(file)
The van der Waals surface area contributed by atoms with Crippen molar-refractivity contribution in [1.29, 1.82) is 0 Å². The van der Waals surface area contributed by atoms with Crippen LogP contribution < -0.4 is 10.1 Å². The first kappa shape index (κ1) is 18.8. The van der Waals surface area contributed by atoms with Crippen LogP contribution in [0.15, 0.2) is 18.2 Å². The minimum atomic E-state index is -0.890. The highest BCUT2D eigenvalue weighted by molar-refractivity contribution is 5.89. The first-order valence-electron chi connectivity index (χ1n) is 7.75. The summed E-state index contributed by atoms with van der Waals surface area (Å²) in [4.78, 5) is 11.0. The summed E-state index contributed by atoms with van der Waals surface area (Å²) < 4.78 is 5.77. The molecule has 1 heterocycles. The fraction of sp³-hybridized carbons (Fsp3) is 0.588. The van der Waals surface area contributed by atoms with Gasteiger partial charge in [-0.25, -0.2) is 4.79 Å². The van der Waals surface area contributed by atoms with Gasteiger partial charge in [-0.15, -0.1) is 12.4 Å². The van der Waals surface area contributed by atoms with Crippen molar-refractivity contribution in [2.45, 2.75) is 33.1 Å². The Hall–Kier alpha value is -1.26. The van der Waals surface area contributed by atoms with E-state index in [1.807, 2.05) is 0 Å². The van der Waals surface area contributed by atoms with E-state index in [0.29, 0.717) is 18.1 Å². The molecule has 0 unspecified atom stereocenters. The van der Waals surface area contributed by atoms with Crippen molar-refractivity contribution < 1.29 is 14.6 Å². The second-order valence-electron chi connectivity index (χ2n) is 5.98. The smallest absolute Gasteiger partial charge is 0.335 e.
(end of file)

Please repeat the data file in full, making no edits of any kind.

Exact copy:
The van der Waals surface area contributed by atoms with Crippen molar-refractivity contribution in [1.29, 1.82) is 0 Å². The van der Waals surface area contributed by atoms with Crippen LogP contribution < -0.4 is 10.1 Å². The first kappa shape index (κ1) is 18.8. The van der Waals surface area contributed by atoms with Crippen LogP contribution in [0.15, 0.2) is 18.2 Å². The minimum atomic E-state index is -0.890. The highest BCUT2D eigenvalue weighted by molar-refractivity contribution is 5.89. The first-order valence-electron chi connectivity index (χ1n) is 7.75. The summed E-state index contributed by atoms with van der Waals surface area (Å²) in [4.78, 5) is 11.0. The summed E-state index contributed by atoms with van der Waals surface area (Å²) < 4.78 is 5.77. The molecule has 1 heterocycles. The fraction of sp³-hybridized carbons (Fsp3) is 0.588. The van der Waals surface area contributed by atoms with Gasteiger partial charge in [-0.25, -0.2) is 4.79 Å². The van der Waals surface area contributed by atoms with Gasteiger partial charge in [-0.15, -0.1) is 12.4 Å². The van der Waals surface area contributed by atoms with Crippen molar-refractivity contribution in [2.45, 2.75) is 33.1 Å². The Hall–Kier alpha value is -1.26. The van der Waals surface area contributed by atoms with E-state index in [1.807, 2.05) is 0 Å². The van der Waals surface area contributed by atoms with E-state index in [0.29, 0.717) is 18.1 Å². The molecule has 0 unspecified atom stereocenters. The van der Waals surface area contributed by atoms with Crippen molar-refractivity contribution < 1.29 is 14.6 Å². The second-order valence-electron chi connectivity index (χ2n) is 5.98. The smallest absolute Gasteiger partial charge is 0.335 e.